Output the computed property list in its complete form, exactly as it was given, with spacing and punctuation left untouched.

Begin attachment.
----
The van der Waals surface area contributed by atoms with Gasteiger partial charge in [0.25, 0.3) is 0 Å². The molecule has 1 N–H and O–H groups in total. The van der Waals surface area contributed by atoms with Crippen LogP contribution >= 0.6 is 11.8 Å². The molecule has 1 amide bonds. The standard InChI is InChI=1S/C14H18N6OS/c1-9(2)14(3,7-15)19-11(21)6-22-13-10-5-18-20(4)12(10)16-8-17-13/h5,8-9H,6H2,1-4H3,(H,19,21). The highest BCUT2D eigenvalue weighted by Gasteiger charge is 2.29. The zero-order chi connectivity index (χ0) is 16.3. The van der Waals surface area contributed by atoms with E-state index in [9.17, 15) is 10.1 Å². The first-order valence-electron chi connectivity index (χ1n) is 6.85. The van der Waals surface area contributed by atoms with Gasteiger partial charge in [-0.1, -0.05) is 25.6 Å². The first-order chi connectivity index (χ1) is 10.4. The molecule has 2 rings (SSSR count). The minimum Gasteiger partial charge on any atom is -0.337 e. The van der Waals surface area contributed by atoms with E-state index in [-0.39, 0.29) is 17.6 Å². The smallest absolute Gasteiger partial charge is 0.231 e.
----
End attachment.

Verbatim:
The van der Waals surface area contributed by atoms with Gasteiger partial charge in [0.25, 0.3) is 0 Å². The molecule has 1 N–H and O–H groups in total. The van der Waals surface area contributed by atoms with Crippen LogP contribution >= 0.6 is 11.8 Å². The molecule has 1 amide bonds. The standard InChI is InChI=1S/C14H18N6OS/c1-9(2)14(3,7-15)19-11(21)6-22-13-10-5-18-20(4)12(10)16-8-17-13/h5,8-9H,6H2,1-4H3,(H,19,21). The highest BCUT2D eigenvalue weighted by Gasteiger charge is 2.29. The zero-order chi connectivity index (χ0) is 16.3. The van der Waals surface area contributed by atoms with E-state index in [9.17, 15) is 10.1 Å². The first-order valence-electron chi connectivity index (χ1n) is 6.85. The van der Waals surface area contributed by atoms with Gasteiger partial charge in [-0.1, -0.05) is 25.6 Å². The first-order chi connectivity index (χ1) is 10.4. The molecule has 2 rings (SSSR count). The minimum Gasteiger partial charge on any atom is -0.337 e. The van der Waals surface area contributed by atoms with E-state index in [-0.39, 0.29) is 17.6 Å². The smallest absolute Gasteiger partial charge is 0.231 e.